Agatha Raisin is so self-absorbed.
In M.C. Beaton’s Agatha Raisin and the Potted Gardner, Agatha comes home from a lonely vacation. She has made no friends, and now she finds an interloper in the village.
Mary Fortune moved to Carsely. She is young-looking and beautiful. She is working to become president of at least a couple of women’s groups. She is a wonderful cook. She has a beautiful flower garden. And she has had a brief affair with Agatha’s neighbor James Lacey.
Of course, Agatha thinks James belongs to her.
To compete with Mary, Agatha enters the Carsely Garden Open Day. Agatha cheats all the way. She contracts to work for six months for a former employer if he will hire London experts to come in the dead of night and plant a professional garden for her.
To make things even more complicated, someone uses herbicide on several of the gardens in the upcoming contest. The same person also kills a whole pond full of prized goldfish.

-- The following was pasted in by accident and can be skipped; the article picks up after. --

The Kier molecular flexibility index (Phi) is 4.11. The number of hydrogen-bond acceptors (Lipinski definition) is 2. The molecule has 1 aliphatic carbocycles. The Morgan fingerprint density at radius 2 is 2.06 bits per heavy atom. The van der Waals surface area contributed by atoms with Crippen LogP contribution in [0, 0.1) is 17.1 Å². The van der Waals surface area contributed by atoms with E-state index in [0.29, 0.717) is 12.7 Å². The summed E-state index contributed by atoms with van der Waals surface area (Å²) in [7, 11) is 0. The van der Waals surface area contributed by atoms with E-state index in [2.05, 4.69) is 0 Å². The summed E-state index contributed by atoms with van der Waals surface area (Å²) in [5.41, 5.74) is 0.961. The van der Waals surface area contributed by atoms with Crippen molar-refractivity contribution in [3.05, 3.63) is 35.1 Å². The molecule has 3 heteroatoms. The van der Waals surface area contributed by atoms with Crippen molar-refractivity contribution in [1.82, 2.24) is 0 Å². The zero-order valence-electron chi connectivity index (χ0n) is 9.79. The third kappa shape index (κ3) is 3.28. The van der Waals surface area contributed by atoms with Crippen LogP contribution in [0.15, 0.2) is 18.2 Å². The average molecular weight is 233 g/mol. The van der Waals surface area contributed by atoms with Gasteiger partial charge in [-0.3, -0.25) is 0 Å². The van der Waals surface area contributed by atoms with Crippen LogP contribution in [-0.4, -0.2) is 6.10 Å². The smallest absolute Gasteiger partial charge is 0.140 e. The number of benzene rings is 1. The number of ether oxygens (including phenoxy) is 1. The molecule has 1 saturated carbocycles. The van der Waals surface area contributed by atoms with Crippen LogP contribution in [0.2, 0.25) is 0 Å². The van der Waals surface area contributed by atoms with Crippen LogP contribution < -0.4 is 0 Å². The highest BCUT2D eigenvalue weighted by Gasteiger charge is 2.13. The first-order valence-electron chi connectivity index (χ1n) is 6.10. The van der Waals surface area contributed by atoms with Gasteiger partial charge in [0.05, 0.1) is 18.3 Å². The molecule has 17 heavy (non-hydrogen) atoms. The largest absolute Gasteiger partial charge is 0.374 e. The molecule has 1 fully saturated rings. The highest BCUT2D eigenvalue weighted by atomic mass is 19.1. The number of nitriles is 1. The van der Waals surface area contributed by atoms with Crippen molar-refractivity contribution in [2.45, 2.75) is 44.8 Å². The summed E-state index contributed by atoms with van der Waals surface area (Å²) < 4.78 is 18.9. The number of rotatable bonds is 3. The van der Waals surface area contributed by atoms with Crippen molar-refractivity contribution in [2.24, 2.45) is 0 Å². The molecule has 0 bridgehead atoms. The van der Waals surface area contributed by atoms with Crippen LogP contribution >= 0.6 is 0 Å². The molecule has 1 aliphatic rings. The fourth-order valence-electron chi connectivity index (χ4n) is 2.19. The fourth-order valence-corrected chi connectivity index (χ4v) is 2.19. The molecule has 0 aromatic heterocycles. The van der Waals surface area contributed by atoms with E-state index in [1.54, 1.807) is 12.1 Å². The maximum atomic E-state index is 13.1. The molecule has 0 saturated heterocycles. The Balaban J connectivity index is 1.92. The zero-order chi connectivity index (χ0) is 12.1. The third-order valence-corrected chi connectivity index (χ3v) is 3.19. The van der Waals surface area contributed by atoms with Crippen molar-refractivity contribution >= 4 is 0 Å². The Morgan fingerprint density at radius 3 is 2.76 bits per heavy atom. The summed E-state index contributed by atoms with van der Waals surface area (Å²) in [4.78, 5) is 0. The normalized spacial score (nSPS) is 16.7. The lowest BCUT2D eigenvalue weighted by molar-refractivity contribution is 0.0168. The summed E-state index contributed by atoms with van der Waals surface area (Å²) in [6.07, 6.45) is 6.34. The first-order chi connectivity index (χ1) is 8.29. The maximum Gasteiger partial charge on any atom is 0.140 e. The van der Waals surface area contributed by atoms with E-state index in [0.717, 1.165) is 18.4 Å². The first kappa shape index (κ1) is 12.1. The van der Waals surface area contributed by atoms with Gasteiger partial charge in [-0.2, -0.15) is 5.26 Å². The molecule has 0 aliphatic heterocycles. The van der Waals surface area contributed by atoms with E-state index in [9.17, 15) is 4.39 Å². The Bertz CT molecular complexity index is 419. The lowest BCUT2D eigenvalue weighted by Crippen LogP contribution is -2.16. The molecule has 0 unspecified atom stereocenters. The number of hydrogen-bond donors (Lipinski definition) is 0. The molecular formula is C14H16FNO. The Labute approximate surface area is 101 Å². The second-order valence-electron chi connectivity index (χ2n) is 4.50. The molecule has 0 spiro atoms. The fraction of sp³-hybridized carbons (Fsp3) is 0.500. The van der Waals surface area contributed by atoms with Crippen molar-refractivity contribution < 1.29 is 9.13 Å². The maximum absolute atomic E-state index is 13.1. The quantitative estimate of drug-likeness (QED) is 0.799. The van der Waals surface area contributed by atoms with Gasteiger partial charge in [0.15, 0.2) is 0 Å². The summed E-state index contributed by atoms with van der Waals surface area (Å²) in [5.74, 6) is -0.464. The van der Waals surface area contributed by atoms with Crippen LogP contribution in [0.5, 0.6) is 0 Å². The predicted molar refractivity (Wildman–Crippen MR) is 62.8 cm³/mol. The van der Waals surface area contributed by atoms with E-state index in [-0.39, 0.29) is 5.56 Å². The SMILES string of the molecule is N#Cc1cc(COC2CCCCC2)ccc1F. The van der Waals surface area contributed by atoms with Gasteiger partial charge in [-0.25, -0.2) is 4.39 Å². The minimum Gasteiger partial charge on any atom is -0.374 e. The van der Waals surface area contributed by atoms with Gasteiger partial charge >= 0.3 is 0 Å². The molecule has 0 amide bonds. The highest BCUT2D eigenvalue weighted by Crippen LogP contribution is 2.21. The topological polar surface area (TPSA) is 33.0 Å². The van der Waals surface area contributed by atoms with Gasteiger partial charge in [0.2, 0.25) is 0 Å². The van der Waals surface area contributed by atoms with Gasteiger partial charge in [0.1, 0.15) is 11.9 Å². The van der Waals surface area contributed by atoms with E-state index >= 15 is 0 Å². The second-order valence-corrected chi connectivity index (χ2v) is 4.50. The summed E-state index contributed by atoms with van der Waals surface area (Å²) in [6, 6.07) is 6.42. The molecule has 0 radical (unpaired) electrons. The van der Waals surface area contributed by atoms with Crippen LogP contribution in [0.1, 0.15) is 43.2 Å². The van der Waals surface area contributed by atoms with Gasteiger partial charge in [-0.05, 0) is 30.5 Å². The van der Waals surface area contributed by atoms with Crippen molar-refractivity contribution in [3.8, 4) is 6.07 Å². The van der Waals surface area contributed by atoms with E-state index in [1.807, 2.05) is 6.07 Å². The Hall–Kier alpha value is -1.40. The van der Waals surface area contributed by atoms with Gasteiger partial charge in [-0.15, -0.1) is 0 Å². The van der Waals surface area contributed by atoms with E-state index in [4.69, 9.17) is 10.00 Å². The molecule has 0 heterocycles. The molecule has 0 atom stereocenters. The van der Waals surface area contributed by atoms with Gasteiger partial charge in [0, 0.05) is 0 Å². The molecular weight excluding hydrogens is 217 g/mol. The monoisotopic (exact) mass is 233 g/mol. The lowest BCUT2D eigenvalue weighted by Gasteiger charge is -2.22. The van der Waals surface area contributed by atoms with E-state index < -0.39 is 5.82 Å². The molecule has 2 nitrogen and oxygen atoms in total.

Then someone murders Mary Fortune, planting her headfirst in a flowerpot.
As you can guess, Agatha works with James and a police friend to solve the murder.
Anyone in the village could have committed the murder. As it turns out, almost everyone hates the snide, backstabbing Mary.
As impossible as it is for Agatha to believe, many of those same villagers accept and love Agatha (warts and all).
Agatha Raisin and the Potted Gardner is more of a character study than a mystery.
Almost everyone in the village has a motive. Meaningful clues are so sparse that right up to the end, Beaton could have manipulated Agatha’s explanation of events to make any of several villagers the guilty person.
But all of that hardly matters. Agatha and her crew are enough in and of themselves to make the book worth reading.
I’ve read several Agatha Raisin books. This was one of the most enjoyable and quick to read.